- #1

decentfellow

- 130

- 1

## Homework Statement

A cylindrical vessel of height ##H## and radius ##R## contains liquid of density ##\rho##. Determine the circumferential tension at a height ##h##; also determine its maximum and minimum values.

This is the scan of the original question(solved), I couldn't understand what was done here so I tried to solve it by myself and it has frustrated me so much that I am about to cry.

## Homework Equations

## The Attempt at a Solution

So my line of thought was that what would have been the case when there was no liquid filled inside it, would there still be any kind of circumferential tension. So, what I want to ask here is that is there any kind of manufacturing stress present in the cylinder due to its curved shape. This has me stuck for quite some time.

Also, I tried attempting the question as follows:-

Consider a differential ring of height ##dh## situated a depth of ##h## as shown below:-

Now due to pressure of the liquid the force exerted on the walls of the differential element by water is given by

$$F_{\text{liq.}}=P(dh)(Rd\theta) \qquad \& \qquad P=\rho gh$$

Now, here is the part where I am having a doubt as to how to determine the tension that acts on the differential cylindrical element due to the expansion that occurs due to the pressure exerted by the liquid. I was confused b/w two cases:-

1. If there was already tension along the circumference due to the shape of the cylinder before it was filled with liquid. If so is the case then, does the expansion due to the liquid pressure add to it.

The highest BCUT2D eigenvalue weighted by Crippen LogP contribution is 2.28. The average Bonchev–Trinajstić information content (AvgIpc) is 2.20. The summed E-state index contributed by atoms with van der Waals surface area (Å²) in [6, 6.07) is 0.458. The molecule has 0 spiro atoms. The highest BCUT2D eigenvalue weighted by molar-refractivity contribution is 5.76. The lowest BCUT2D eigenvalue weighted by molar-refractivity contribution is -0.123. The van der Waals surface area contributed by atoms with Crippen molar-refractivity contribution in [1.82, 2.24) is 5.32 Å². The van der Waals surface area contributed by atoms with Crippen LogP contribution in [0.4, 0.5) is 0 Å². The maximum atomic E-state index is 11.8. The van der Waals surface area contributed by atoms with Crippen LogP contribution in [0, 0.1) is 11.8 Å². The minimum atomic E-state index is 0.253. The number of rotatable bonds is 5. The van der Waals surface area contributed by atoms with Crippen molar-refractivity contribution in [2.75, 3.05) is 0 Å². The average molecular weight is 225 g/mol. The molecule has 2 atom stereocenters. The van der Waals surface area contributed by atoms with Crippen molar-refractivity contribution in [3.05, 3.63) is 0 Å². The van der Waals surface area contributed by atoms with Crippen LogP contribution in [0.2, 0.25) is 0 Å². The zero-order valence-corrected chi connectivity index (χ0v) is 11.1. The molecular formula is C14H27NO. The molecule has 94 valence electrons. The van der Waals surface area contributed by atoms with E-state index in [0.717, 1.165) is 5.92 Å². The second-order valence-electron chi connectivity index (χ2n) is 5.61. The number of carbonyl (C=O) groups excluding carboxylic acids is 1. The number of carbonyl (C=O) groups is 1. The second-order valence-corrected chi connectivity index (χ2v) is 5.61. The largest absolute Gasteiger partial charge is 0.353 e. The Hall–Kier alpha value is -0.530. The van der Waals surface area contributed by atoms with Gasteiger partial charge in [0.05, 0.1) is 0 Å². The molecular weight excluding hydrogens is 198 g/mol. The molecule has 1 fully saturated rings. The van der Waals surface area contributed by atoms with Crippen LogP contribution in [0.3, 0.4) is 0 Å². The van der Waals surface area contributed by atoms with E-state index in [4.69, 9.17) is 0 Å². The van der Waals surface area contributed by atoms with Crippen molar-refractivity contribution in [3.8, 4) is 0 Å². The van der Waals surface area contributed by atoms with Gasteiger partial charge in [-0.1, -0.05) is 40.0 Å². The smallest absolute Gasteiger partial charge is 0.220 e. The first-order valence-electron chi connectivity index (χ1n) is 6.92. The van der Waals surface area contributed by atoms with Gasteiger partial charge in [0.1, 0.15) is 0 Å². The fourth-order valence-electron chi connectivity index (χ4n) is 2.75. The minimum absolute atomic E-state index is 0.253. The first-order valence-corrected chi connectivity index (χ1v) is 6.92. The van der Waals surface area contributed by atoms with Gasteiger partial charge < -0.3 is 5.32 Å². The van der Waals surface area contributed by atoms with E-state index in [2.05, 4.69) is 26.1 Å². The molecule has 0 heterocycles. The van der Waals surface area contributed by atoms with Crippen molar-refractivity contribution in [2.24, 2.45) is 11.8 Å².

2. If there was no tension when there was no pressure due to the liquid(i.e. there was vacuum inside the cylinder), then after adding the liquid the cylinder expands due to the pressure exerted by the liquid, hence tension acts to not let the vessel expand more.

I don't know how to proceed with case-1, because I don't know how does the tension act in a cylinder which has no internal pressure due to any kind of fluid.

But with case-2, the forces that start acting on the circumference are as shown in the diagram below:-

After all the changes that can occur in the dimensions of the cylinder has occurred there will be static equilibrium, hence we get:-

$$2T\sin\left(\frac{d\theta}{2}\right)=P(dh)(Rd\theta)\\

\implies \require{cancel} T\cancel{d\theta}=P(dh)R\cancel{d\theta}\implies T=\rho Rg\;h\;dh$$

So, it seems that the circumferential tension depends on the differential height. That seems weird.

Also, doesn't the cylinder should have some thickness or else when it expands it will break immediately. Do correct me if my reasoning is wrong.

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